From forested army bunkers to butterfly blocks, the recently launched Dawson and Alexandra Heritage Trail presents a different side of the historic Queenstown neighbourhood, brought to life through stories by passionate guides and long-time residents.
Starting off at the commercial landmark that is Queenstown MRT, the trail takes you to Forfar House, the first and also once the tallest 14-storey HDB flat in Singapore, before a short walk brings you to the Princess House, a beautifully conserved 7-storey red-bricked building that served as the first dedicated headquarters of the Housing Development Board (HDB).
A few paces down lies the junction of the two main roads of the trail, Alexandra and Dawson Road, which also happens to be the site of the infamous Hock Lee Bus Riots in May 1955.
While most of these stories may be familiar to some, perhaps the most interesting part of the tour lies just ahead along Kay Siang Road, where tour participants can venture into the forested jungle to view a recently unearthed series of storage bunkers.
These bunkers were probably built around 1945 together with the main Buller Camp, which was built to house Japanese POWS after World War II. The discovered bunkers were probably used for storage of both goods and ammunition during the camp’s operation.
Next up is the Tiong Ghee temple, whose humble history dates back to 1931 as an altar in a villager’s hut up till its present site atop Stirling Road that reopened in 1973. It is here that Mr Ang Beng Teck, 85, a volunteer at the temple, shares his many stories that centred around his life in the former kampong area known as Boh Beh Kang.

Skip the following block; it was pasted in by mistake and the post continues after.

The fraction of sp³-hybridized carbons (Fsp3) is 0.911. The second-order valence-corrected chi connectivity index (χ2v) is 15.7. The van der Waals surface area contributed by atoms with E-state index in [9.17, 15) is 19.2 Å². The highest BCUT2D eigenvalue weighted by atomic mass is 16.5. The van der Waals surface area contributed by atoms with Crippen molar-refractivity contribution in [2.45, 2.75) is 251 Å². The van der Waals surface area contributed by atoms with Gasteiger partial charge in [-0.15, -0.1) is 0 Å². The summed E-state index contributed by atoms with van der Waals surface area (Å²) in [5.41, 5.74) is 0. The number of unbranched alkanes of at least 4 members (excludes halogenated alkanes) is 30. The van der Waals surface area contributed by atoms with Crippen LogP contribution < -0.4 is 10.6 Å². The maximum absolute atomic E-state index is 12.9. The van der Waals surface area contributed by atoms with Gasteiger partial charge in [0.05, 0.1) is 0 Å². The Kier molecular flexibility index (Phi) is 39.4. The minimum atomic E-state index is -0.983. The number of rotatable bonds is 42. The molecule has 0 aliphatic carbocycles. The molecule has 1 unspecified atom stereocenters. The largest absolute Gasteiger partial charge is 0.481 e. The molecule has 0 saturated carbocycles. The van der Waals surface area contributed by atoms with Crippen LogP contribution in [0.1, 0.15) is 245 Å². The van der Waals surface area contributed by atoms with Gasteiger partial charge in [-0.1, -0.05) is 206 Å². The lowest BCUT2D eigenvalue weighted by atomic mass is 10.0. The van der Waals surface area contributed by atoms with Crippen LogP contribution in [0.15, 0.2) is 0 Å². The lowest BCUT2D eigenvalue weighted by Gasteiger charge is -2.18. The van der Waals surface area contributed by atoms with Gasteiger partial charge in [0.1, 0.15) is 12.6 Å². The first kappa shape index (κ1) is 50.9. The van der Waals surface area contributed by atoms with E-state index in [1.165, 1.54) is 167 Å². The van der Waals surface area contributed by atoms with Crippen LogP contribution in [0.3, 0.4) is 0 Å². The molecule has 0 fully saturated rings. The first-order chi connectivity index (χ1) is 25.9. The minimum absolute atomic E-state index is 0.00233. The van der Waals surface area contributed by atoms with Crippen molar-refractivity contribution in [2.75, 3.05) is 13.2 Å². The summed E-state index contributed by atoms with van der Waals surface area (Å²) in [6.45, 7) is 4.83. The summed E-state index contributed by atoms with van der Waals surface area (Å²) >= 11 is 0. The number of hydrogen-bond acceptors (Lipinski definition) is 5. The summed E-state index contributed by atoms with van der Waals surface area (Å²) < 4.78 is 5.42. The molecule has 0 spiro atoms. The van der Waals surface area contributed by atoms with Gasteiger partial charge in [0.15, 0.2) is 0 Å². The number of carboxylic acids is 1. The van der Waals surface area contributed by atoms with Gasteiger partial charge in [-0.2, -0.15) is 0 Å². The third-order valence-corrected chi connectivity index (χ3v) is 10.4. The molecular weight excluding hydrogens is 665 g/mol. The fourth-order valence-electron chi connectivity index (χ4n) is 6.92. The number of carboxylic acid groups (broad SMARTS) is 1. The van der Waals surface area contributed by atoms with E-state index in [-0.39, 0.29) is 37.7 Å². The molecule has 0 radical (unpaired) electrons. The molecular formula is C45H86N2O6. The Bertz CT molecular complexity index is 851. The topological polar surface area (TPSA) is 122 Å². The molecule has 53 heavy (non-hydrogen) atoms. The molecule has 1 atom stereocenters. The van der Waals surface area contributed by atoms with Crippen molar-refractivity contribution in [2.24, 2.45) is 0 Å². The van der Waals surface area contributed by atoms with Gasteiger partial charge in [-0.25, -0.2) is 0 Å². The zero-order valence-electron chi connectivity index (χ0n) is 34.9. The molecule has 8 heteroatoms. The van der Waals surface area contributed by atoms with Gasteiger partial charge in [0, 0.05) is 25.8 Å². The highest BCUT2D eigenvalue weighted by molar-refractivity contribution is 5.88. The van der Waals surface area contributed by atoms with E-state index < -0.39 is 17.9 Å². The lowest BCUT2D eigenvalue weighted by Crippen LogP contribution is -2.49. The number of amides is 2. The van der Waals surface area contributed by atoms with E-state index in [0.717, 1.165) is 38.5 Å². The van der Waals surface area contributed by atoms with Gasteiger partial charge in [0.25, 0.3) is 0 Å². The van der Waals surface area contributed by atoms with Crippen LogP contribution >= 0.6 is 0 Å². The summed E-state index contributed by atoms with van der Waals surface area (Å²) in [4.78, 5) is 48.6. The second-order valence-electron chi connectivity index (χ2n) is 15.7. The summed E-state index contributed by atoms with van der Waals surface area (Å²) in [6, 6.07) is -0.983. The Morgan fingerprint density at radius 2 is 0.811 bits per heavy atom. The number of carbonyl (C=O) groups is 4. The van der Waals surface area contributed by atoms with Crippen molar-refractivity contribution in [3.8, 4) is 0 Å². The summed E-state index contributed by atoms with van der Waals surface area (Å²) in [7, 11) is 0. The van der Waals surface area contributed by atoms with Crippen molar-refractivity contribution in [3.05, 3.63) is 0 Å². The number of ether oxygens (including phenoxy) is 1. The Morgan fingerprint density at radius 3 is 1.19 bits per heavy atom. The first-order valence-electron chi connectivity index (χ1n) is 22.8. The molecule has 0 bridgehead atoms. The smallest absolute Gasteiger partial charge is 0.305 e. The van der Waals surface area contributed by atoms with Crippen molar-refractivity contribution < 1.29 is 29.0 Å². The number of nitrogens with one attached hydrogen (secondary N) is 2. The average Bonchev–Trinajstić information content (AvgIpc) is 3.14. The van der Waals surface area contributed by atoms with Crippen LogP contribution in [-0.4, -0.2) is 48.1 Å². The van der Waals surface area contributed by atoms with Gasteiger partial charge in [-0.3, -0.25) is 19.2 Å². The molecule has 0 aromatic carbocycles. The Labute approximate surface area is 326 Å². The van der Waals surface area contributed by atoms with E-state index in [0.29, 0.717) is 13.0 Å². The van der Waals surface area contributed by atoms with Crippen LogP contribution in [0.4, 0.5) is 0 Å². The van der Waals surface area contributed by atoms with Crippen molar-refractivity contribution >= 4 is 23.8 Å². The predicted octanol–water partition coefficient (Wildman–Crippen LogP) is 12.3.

It is also within the vicinity of the temple that stands a couple of milestones in the HDB’s history. The first being that of the first point-block flats (160 & 161 Mei Ling Street) followed by the first curved block (168A Queensway), better known to many as the butterfly block.
Here, long-time resident Mr Paul Fernandez, 74, who has been living at the block for the past 40 years, recalls former parts of his old neighbourhood, like the old Rumah Bomba roundabout, where rows of street hawkers would sell Singapore favourites like Mee Rebus and Char Kway Teow late into the night.
The last leg of the tour takes you pass the iconic octagonal institution that is the Queensway Shopping Centre, and on to the Alexandra Hospital, the final stop of the tour. Formerly known as the British Military Hospital, it was the most well equipped hospital and served as the principal hospital for Britain’s Far East Command during World War II.
Overall the tour does have something to interest everyone, from personal stories centred around the early days of Singapore, to exploration of uncovered spaces and an appreciation for urban planing and architecture.
The Dawson and Alexandra Heritage Trail runs on the last Saturday of every month. Interested participants can sign up www.myqueenstown.event brite.sg, firstname.lastname@example.org or call Queenstown Community Centre at 64741681.